Photographs are unruly, anarchic things. They never do quite what you expect. This may appear an odd claim, given that most photos seem to be so obvious, clichéd even. Don’t they perform reliably enough in advertising, documentary and the family album? Yes and no. In many cases it is really the accompanying words that make them reliable. Captions, titles, commentary. What we read will shape and direct the possibilities in what we see. Deprive images of language and they soon revert to ambiguity. Try covering the text in this magazine and see if it is possible to figure out what’s going on.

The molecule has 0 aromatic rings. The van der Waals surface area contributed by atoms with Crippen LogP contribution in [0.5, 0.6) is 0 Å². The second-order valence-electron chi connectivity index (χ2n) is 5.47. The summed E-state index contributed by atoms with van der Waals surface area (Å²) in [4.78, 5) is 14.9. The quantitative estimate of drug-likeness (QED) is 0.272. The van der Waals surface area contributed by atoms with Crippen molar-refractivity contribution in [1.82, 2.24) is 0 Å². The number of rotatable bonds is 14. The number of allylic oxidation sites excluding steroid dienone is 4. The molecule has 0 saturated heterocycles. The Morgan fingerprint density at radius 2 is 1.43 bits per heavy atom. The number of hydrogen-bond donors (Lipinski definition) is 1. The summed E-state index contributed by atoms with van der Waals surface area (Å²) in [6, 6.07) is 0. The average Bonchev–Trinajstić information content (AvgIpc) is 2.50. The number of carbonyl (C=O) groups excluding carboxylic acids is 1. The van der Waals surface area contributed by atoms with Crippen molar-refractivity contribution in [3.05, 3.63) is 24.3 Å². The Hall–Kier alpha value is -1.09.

Or, take a look at the first image reproduced above. You probably have already. Clearly, it’s not a sunset or a selfie. What are you actually seeing? How are your eyes moving around this image? Are you searching for clues? Is it a landscape? A microscopic view? Is it a document? An artwork? It is almost impossible to know what this photograph is of, let alone what it might mean. In calling for explanation, a photograph like this can make us feel the gap between looking, reading and knowing. I am a curator of exhibitions, and recently I was invited to put together my “dream show”. That’s a phrase to raise the eyebrow of any Freudian, but I took it seriously. What could such an exhibition be? Nobody wants to see artists’ corny interpretations of their dreams. That would be almost as tedious as hearing your partner recount theirs over breakfast (it is for good reason that we pay analysts to listen). Dreams are untroubled by conscience or decorum. You are “innocent when you dream”, as Tom Waits once sang. A dream will defy the logic of time and space, too: things from an almost-forgotten holiday combine with yesterday’s trip to the cinema. Moreover, there is often no obvious connection between what is dreamt and what it might mean. This is not unlike our initial responses to images. In those moments before we switch from free-associative looking to the authority of words, we are free to react as our impulses take us. We intuit that an image cannot carry a message the way a truck carries coal, and so we are not held by rational thought. Why not begin an exhibition with that particularly odd photograph? It’s an image so wide open it could mean almost anything, or nothing. A risky start. I shall tell you a little about the photograph. In 1920, the artist Man Ray was visiting his friend, Marcel Duchamp, in his studio on Broadway, Manhattan. Man Ray had little money and was complaining to Duchamp that a rich collector wanted him to photograph her artworks. He was learning how to use a camera to document his own paintings and sculptures but in his memoir he recalls: “The thought of photographing the art of others was repugnant to me, beneath my dignity as an artist.” Duchamp suggested his own latest, unfinished artwork might be something upon which Man Ray could practise. Duchamp’s piece would become known as “The Bride Stripped Bare by Her Bachelors, Even” (1915-1923), one of the most notorious and arcane works in all art history. It comprises two vertical glass panels sandwiching a diagram drawn in molten lead lines, and it may or may not be an allegory of sexual relations. But on that day in 1920, it was just a flat surface, covered in New York dust. Man Ray recalled: “Looking down on the work as I focused the camera, it appeared like some strange landscape from a bird’s-eye view.” Relocating to Paris, Man Ray took the photograph with him. Surrealism, with its interest in the unconscious and the uncanny, was blooming. In October 1922, the same image was published in a little journal with a deliberately misleading caption: “View from an aeroplane” (it would later be retitled “Elevage de poussière” and translated as “Dust breeding”). Seeing Earth from above is disorienting, but wartime aerial reconnaissance photographs had already become common currency in newspapers and magazines. Devastated cities have an unsettling beauty. Meanwhile, many avant-garde photographers were starting to shoot unexpected subject matter from new angles, attempting to revolutionise perception itself. Also in October 1922, TS Eliot published The Waste Land. The great dream-like poem of the interwar era picks over the rubble of western civilisation like a literary detective, stacking up quotations and allusions as fragments of evidence. “I will show you fear in a handful of dust,” warns Eliot. To many writers and artists of the 1920s the ideal of a rational, stable order was looking more like a fantasy. What if The Waste Land and Man Ray’s photograph of dust, appearing that same month, were harbingers of the ensuing century? This would be the theme of my exhibition. Any photographer will tell you that dust has a double-edged relation to the camera. It must be kept well away from the equipment but it is deeply photogenic. Floating in the air, dust motes catch the light, and settle on hard surfaces as a soft glow. There is also something universal about dust. We come from it, go to it and create it daily. So, an image of dust, even one as obscure as Man Ray’s, is likely to have all manner of resonances and associations. Some will be yours only, but many will be shared, from the epic scale of the aerial view and the abstract landscape, to the close-up world of forensic imaging. Beyond these associations many artists have explored the idea of dust as material and metaphor, with its allusions to time, mortality and ruin. For example, in the early 1970s the Californian John Divola began breaking into disused houses and turning arty vandal with knife, aerosol can, string and cardboard.